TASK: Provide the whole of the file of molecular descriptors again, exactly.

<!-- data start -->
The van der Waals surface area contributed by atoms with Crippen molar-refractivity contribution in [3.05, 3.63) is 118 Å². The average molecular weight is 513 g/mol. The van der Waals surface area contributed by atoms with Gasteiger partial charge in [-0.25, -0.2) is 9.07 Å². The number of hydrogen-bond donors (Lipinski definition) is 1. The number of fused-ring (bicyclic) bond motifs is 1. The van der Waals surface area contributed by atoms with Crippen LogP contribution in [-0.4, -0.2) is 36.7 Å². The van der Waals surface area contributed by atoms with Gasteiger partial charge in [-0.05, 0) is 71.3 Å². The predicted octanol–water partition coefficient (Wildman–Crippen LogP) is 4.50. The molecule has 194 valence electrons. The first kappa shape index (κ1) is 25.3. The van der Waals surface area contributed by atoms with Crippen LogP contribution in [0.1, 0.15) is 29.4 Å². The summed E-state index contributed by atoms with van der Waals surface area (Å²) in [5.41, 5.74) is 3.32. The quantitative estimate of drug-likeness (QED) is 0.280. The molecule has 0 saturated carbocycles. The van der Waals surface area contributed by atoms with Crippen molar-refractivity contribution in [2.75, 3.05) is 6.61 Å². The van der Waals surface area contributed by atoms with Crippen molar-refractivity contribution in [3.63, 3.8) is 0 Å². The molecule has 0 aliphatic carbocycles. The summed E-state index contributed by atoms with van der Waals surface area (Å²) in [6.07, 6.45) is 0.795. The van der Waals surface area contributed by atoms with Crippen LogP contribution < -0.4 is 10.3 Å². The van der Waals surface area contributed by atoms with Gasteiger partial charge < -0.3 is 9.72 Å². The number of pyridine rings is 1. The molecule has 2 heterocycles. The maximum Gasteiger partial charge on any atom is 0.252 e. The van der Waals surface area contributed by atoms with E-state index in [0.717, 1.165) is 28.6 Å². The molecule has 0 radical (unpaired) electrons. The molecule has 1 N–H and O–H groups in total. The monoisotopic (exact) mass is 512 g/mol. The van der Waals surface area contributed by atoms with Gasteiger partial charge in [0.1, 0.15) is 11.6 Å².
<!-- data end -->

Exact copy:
The van der Waals surface area contributed by atoms with Crippen molar-refractivity contribution in [3.05, 3.63) is 118 Å². The average molecular weight is 513 g/mol. The van der Waals surface area contributed by atoms with Gasteiger partial charge in [-0.25, -0.2) is 9.07 Å². The number of hydrogen-bond donors (Lipinski definition) is 1. The number of fused-ring (bicyclic) bond motifs is 1. The van der Waals surface area contributed by atoms with Crippen LogP contribution in [-0.4, -0.2) is 36.7 Å². The van der Waals surface area contributed by atoms with Gasteiger partial charge in [-0.05, 0) is 71.3 Å². The predicted octanol–water partition coefficient (Wildman–Crippen LogP) is 4.50. The molecule has 194 valence electrons. The first kappa shape index (κ1) is 25.3. The van der Waals surface area contributed by atoms with Crippen LogP contribution in [0.1, 0.15) is 29.4 Å². The summed E-state index contributed by atoms with van der Waals surface area (Å²) in [5.41, 5.74) is 3.32. The quantitative estimate of drug-likeness (QED) is 0.280. The molecule has 0 saturated carbocycles. The van der Waals surface area contributed by atoms with Crippen molar-refractivity contribution in [2.75, 3.05) is 6.61 Å². The van der Waals surface area contributed by atoms with Crippen molar-refractivity contribution in [3.63, 3.8) is 0 Å². The molecule has 0 aliphatic carbocycles. The summed E-state index contributed by atoms with van der Waals surface area (Å²) in [6.07, 6.45) is 0.795. The van der Waals surface area contributed by atoms with Crippen LogP contribution < -0.4 is 10.3 Å². The van der Waals surface area contributed by atoms with Gasteiger partial charge < -0.3 is 9.72 Å². The number of pyridine rings is 1. The molecule has 2 heterocycles. The maximum Gasteiger partial charge on any atom is 0.252 e. The van der Waals surface area contributed by atoms with E-state index in [0.717, 1.165) is 28.6 Å². The molecule has 0 radical (unpaired) electrons. The molecule has 1 N–H and O–H groups in total. The monoisotopic (exact) mass is 512 g/mol. The van der Waals surface area contributed by atoms with Gasteiger partial charge in [0.1, 0.15) is 11.6 Å².